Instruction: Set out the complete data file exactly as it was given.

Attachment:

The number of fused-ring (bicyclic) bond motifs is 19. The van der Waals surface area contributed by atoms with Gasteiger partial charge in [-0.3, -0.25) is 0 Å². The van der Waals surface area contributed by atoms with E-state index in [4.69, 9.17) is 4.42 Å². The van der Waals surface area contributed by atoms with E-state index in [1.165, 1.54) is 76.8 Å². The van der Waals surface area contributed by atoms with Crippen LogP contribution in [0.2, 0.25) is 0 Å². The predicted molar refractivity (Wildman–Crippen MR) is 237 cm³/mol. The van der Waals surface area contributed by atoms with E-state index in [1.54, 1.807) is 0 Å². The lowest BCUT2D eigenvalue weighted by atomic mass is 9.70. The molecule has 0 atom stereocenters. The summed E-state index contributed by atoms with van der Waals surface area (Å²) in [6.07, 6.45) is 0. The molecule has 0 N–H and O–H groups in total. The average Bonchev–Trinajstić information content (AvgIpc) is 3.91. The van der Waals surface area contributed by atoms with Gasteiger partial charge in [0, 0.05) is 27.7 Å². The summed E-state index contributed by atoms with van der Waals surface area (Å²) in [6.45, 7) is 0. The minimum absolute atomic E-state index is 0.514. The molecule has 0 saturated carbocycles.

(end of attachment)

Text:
The number of fused-ring (bicyclic) bond motifs is 19. The van der Waals surface area contributed by atoms with Gasteiger partial charge in [-0.3, -0.25) is 0 Å². The van der Waals surface area contributed by atoms with E-state index in [4.69, 9.17) is 4.42 Å². The van der Waals surface area contributed by atoms with E-state index in [1.165, 1.54) is 76.8 Å². The van der Waals surface area contributed by atoms with Crippen LogP contribution in [0.2, 0.25) is 0 Å². The predicted molar refractivity (Wildman–Crippen MR) is 237 cm³/mol. The van der Waals surface area contributed by atoms with E-state index in [1.54, 1.807) is 0 Å². The lowest BCUT2D eigenvalue weighted by atomic mass is 9.70. The molecule has 0 atom stereocenters. The summed E-state index contributed by atoms with van der Waals surface area (Å²) in [6.07, 6.45) is 0. The molecule has 0 N–H and O–H groups in total. The average Bonchev–Trinajstić information content (AvgIpc) is 3.91. The van der Waals surface area contributed by atoms with Gasteiger partial charge in [0, 0.05) is 27.7 Å². The summed E-state index contributed by atoms with van der Waals surface area (Å²) in [6.45, 7) is 0. The minimum absolute atomic E-state index is 0.514. The molecule has 0 saturated carbocycles.